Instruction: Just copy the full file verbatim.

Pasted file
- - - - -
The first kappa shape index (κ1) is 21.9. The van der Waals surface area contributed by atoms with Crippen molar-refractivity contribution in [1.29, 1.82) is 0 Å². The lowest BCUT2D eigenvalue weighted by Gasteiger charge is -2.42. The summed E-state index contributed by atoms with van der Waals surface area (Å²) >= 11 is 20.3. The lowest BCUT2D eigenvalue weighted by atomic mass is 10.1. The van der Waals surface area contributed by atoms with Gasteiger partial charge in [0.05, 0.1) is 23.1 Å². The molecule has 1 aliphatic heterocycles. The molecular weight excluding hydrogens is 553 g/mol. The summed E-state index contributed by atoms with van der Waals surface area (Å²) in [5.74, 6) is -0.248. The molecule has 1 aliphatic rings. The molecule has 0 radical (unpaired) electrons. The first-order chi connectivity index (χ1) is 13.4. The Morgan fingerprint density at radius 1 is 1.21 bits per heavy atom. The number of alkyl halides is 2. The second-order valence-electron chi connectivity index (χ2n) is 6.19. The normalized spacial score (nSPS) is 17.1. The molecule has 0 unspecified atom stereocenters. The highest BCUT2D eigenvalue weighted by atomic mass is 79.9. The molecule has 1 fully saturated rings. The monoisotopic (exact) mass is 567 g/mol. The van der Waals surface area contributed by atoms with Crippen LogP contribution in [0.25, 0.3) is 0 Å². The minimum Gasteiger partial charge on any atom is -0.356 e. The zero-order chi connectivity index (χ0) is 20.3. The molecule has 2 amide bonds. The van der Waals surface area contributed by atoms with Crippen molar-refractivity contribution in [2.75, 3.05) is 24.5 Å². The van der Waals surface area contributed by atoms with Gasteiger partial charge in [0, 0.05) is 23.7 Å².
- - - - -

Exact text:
The first kappa shape index (κ1) is 21.9. The van der Waals surface area contributed by atoms with Crippen molar-refractivity contribution in [1.29, 1.82) is 0 Å². The lowest BCUT2D eigenvalue weighted by Gasteiger charge is -2.42. The summed E-state index contributed by atoms with van der Waals surface area (Å²) >= 11 is 20.3. The lowest BCUT2D eigenvalue weighted by atomic mass is 10.1. The van der Waals surface area contributed by atoms with Gasteiger partial charge in [0.05, 0.1) is 23.1 Å². The molecule has 1 aliphatic heterocycles. The molecular weight excluding hydrogens is 553 g/mol. The summed E-state index contributed by atoms with van der Waals surface area (Å²) in [5.74, 6) is -0.248. The molecule has 1 aliphatic rings. The molecule has 0 radical (unpaired) electrons. The first-order chi connectivity index (χ1) is 13.4. The Morgan fingerprint density at radius 1 is 1.21 bits per heavy atom. The number of alkyl halides is 2. The second-order valence-electron chi connectivity index (χ2n) is 6.19. The normalized spacial score (nSPS) is 17.1. The molecule has 0 unspecified atom stereocenters. The highest BCUT2D eigenvalue weighted by atomic mass is 79.9. The molecule has 1 fully saturated rings. The monoisotopic (exact) mass is 567 g/mol. The van der Waals surface area contributed by atoms with Crippen LogP contribution in [0.25, 0.3) is 0 Å². The minimum Gasteiger partial charge on any atom is -0.356 e. The zero-order chi connectivity index (χ0) is 20.3. The molecule has 2 amide bonds. The van der Waals surface area contributed by atoms with Crippen molar-refractivity contribution in [2.75, 3.05) is 24.5 Å². The van der Waals surface area contributed by atoms with Gasteiger partial charge in [0, 0.05) is 23.7 Å².